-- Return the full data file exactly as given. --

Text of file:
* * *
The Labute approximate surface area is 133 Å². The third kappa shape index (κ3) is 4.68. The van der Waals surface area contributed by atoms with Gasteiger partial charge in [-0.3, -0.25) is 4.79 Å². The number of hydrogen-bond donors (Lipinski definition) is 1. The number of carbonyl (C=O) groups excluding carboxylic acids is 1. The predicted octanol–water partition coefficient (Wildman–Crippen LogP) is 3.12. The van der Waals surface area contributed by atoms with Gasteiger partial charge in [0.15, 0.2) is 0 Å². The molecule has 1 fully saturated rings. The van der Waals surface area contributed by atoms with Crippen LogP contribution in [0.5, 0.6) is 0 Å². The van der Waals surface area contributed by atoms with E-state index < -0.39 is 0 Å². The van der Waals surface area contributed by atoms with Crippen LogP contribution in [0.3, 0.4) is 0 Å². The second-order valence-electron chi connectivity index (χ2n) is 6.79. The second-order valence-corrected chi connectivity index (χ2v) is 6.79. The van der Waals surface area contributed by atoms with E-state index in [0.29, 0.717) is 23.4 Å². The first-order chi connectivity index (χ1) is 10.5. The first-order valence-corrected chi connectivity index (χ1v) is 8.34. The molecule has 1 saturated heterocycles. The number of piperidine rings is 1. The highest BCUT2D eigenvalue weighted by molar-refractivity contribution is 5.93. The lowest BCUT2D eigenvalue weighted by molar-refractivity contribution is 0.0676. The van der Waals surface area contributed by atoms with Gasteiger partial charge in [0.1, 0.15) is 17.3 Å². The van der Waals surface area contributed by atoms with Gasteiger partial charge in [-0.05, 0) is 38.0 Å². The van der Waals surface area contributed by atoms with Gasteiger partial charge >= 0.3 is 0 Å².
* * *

The Labute approximate surface area is 133 Å². The third kappa shape index (κ3) is 4.68. The van der Waals surface area contributed by atoms with Gasteiger partial charge in [-0.3, -0.25) is 4.79 Å². The number of hydrogen-bond donors (Lipinski definition) is 1. The number of carbonyl (C=O) groups excluding carboxylic acids is 1. The predicted octanol–water partition coefficient (Wildman–Crippen LogP) is 3.12. The van der Waals surface area contributed by atoms with Gasteiger partial charge in [0.15, 0.2) is 0 Å². The molecule has 1 fully saturated rings. The van der Waals surface area contributed by atoms with Crippen LogP contribution in [0.5, 0.6) is 0 Å². The van der Waals surface area contributed by atoms with E-state index < -0.39 is 0 Å². The van der Waals surface area contributed by atoms with Crippen LogP contribution in [0.3, 0.4) is 0 Å². The second-order valence-electron chi connectivity index (χ2n) is 6.79. The second-order valence-corrected chi connectivity index (χ2v) is 6.79. The van der Waals surface area contributed by atoms with E-state index in [0.29, 0.717) is 23.4 Å². The first-order chi connectivity index (χ1) is 10.5. The first-order valence-corrected chi connectivity index (χ1v) is 8.34. The molecule has 1 saturated heterocycles. The number of piperidine rings is 1. The highest BCUT2D eigenvalue weighted by molar-refractivity contribution is 5.93. The lowest BCUT2D eigenvalue weighted by molar-refractivity contribution is 0.0676. The van der Waals surface area contributed by atoms with Gasteiger partial charge in [0.1, 0.15) is 17.3 Å². The van der Waals surface area contributed by atoms with Gasteiger partial charge in [-0.05, 0) is 38.0 Å². The van der Waals surface area contributed by atoms with Gasteiger partial charge >= 0.3 is 0 Å².